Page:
Wilton Park Conference: The Economy of the Maghreb – a motor for regional prosperity and integration (Wilton Park, London) - Youssef AmraniYoussef Amrani

Wilton Park Conference: The Economy of the Maghreb – a motor for regional prosperity and integration (Wilton Park, London)

Today, in a context of momentous political changes and difficult economic conditions, the re-launch of the Maghreb Union has become an absolute necessity;
An efficient and dynamic Maghreb Union can allow countries of the region work together effectively to address the various common socio-economic challenges facing us.
Regional integration can act as a locomotive for positive development by:

–  fostering positive regional economic dynamics
–  helping attract investments;
–  reducing unemployment and increasing growth;

Regional integration is also the obvious answer to a number of increasingly worrying trans-border security issues, arising most notably in Sahel area;
Given these manifest arguments in favor of a united Maghreb, the key question is how do we now transform our shared aspiration into a concrete regional dynamic leading to economic integration, longstanding stability and security, as well as shared prosperity?


Security and stability are crucial to all of our countries. However, they cannot be preserved alone. Long-term stability requires the pursuit of a comprehensive process of social, political and economic reforms that can help overcome the root causes of instability in a permanent manner;
For socio-economic transformation to succeed, it must derive from a sovereign endeavor based on a home-grown process, specific to each country of the region. Our countries must each do their homework, internally, so that the building blocks of our regional integration may be solid and stand the test of time. Needless to say, events have proven that such strength and solidity can only result from genuine, sustainable democratic progress.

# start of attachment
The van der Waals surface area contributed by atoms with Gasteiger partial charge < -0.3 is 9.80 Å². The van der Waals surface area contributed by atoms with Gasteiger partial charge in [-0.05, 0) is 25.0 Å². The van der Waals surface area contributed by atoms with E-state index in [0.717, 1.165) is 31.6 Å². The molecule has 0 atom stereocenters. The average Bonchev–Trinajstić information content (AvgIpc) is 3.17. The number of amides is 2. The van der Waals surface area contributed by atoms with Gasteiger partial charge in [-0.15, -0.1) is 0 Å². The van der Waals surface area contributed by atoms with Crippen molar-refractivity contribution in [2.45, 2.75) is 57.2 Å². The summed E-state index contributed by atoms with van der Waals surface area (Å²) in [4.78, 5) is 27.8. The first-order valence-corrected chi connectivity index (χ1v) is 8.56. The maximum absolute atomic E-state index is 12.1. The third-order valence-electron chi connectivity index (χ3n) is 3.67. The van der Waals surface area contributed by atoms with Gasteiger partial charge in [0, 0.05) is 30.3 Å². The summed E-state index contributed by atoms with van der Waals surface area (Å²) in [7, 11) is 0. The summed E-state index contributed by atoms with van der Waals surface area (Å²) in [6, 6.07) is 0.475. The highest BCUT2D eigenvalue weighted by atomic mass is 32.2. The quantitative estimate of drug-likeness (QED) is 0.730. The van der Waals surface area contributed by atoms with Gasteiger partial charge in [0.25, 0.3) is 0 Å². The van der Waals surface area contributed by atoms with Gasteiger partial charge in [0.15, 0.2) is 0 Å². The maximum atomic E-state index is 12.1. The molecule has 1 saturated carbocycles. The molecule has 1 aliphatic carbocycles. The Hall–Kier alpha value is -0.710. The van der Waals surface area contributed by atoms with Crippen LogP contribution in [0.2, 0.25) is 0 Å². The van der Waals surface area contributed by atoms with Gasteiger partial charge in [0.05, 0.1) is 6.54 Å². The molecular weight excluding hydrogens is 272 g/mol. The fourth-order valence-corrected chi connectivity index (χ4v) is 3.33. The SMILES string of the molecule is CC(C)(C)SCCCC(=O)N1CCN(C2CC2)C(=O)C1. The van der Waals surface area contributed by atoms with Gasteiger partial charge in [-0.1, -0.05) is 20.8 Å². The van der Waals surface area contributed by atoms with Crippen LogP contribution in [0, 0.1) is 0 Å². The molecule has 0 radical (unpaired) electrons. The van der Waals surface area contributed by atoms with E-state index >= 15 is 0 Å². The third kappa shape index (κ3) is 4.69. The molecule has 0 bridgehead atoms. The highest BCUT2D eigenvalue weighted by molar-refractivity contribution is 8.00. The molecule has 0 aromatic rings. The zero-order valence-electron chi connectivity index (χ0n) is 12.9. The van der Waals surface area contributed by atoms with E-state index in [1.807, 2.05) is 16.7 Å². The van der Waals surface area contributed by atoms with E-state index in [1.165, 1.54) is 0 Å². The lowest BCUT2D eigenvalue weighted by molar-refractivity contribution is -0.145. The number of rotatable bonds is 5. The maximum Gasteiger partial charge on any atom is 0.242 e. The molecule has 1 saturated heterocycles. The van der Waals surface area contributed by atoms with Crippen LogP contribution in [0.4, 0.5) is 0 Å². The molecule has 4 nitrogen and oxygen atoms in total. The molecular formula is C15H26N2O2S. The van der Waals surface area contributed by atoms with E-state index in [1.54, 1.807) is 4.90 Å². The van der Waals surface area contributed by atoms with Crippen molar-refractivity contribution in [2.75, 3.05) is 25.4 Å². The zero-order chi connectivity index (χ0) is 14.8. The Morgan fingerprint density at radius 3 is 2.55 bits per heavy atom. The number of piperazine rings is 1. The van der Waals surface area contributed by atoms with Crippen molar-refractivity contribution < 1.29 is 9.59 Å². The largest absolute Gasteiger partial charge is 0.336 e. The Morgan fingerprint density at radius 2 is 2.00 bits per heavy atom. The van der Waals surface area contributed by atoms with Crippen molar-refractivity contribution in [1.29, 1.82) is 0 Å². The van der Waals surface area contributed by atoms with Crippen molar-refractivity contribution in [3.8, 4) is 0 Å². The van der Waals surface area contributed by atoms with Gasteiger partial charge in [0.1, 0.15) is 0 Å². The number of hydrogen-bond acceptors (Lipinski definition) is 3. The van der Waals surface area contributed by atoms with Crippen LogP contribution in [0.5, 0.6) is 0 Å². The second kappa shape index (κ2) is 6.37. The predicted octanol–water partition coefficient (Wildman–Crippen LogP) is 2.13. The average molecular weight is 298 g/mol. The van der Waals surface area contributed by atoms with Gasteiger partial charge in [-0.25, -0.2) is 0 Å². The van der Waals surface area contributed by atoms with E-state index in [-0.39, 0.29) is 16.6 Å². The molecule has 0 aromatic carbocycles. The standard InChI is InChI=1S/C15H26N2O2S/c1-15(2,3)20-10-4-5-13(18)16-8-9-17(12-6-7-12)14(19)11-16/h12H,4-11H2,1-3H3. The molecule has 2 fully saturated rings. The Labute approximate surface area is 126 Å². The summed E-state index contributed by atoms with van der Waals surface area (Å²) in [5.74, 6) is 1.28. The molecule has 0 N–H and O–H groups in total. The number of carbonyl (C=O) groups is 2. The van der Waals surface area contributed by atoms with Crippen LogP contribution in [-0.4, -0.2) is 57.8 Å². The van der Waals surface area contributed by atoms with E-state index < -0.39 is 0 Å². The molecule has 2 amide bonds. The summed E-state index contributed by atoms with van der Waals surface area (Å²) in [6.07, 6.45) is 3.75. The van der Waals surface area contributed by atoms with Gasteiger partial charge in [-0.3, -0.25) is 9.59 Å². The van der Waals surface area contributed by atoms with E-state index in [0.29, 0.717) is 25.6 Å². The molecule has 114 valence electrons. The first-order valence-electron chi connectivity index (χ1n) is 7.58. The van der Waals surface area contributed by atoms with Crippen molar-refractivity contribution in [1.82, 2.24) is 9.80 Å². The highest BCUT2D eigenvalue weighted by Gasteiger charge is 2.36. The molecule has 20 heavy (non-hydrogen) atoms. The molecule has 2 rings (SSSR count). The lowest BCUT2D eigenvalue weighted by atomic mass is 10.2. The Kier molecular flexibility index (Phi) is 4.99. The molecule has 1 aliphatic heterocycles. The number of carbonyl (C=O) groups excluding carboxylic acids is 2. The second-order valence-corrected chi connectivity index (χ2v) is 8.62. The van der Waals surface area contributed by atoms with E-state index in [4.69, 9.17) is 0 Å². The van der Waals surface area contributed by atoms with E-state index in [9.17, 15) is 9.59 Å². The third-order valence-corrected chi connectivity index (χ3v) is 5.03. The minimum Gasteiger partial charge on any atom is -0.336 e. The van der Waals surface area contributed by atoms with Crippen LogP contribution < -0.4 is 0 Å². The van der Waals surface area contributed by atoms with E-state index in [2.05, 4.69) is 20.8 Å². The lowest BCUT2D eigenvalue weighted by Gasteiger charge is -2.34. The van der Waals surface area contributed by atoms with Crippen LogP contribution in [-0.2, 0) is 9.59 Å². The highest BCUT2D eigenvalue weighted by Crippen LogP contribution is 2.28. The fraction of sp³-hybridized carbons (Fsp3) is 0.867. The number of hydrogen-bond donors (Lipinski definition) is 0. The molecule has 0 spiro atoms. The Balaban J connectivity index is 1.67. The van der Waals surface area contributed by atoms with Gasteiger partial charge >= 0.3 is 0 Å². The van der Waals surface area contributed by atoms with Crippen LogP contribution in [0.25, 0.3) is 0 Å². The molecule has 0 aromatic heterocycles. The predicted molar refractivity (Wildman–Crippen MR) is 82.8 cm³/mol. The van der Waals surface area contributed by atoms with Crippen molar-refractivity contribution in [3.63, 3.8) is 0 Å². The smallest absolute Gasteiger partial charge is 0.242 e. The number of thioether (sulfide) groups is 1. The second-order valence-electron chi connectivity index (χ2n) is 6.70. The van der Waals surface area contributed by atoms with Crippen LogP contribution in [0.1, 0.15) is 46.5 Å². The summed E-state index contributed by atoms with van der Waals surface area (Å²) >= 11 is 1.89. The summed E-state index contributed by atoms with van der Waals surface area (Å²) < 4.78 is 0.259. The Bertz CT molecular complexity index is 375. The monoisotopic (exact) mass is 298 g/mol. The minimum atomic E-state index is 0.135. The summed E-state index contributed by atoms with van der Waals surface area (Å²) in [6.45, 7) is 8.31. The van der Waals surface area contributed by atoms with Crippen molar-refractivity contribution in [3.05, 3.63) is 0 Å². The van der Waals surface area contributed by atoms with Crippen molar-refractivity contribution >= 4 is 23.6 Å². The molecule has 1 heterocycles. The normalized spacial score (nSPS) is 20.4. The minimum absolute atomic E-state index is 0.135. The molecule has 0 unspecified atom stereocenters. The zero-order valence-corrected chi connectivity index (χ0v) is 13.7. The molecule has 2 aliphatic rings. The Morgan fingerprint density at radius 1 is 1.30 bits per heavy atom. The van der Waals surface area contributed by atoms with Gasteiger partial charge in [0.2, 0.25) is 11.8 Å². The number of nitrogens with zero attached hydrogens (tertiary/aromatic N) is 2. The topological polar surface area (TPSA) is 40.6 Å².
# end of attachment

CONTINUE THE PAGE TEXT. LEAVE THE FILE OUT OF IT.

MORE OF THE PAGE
For over more than a decade, Morocco has been working hard. The Kingdom has embarked into a longstanding process of profound democratic reform that has been significantly reinforced by a landmark Constitutional reform, adopted by popular referendum in June 2011;
The revised Constitution establishes a truly democratic model based on the separation of powers and the Rule of Law. In addition, it enshrines the principles of good governance, human rights, protection of individual freedoms and upholds the connection between responsibility and accountability;
Our evolutionary and pacific Moroccan experience – similarly to the Turkish and Indonesian models – demonstrates that Islam is perfectly compatible with democray, human rights and freedom. It provides clear proof that positive change is possible in the Arab world without bloodshed, strife and chaos.
Our national experience demonstrates that democratic change can also be achieved within a structured framework of development and reform, as long as it stays focused on the legitimate aspirations and expectations of all its people, with no exception ;
The success of such a process also implies the support of all key actors in the region and especially the support of the EU within the framework of the New Neighborhood Policy, the Union for the Mediterranean and the Partnership of Deauville;
However, national efforts can only go so far and in today’s interdependent world, States rely more than ever on the strength of their immediate region to act on the global stage. National efforts are insufficient to ensure continued growth and development if we don’t succeed in reactivating, renovating, and intensifying our south-south cooperation;
This starts with removing the barriers to intra-Maghreb flows of wealth, people and ideas.


In the Royal Speech of November 6, 2011 His Majesty King Mohammed VI expressed his will to place Maghreb unity at the core of regional dynamics, acting as « real motive of Arab unity, an active partner in the euro-Mediterranean cooperation, a factor of stability and security in the Sahel-Saharan zone, and a structuring actor of African integration « ;

In this context, it is the economy that speaks the loudest about the clear advantages of an effective Maghreb integration.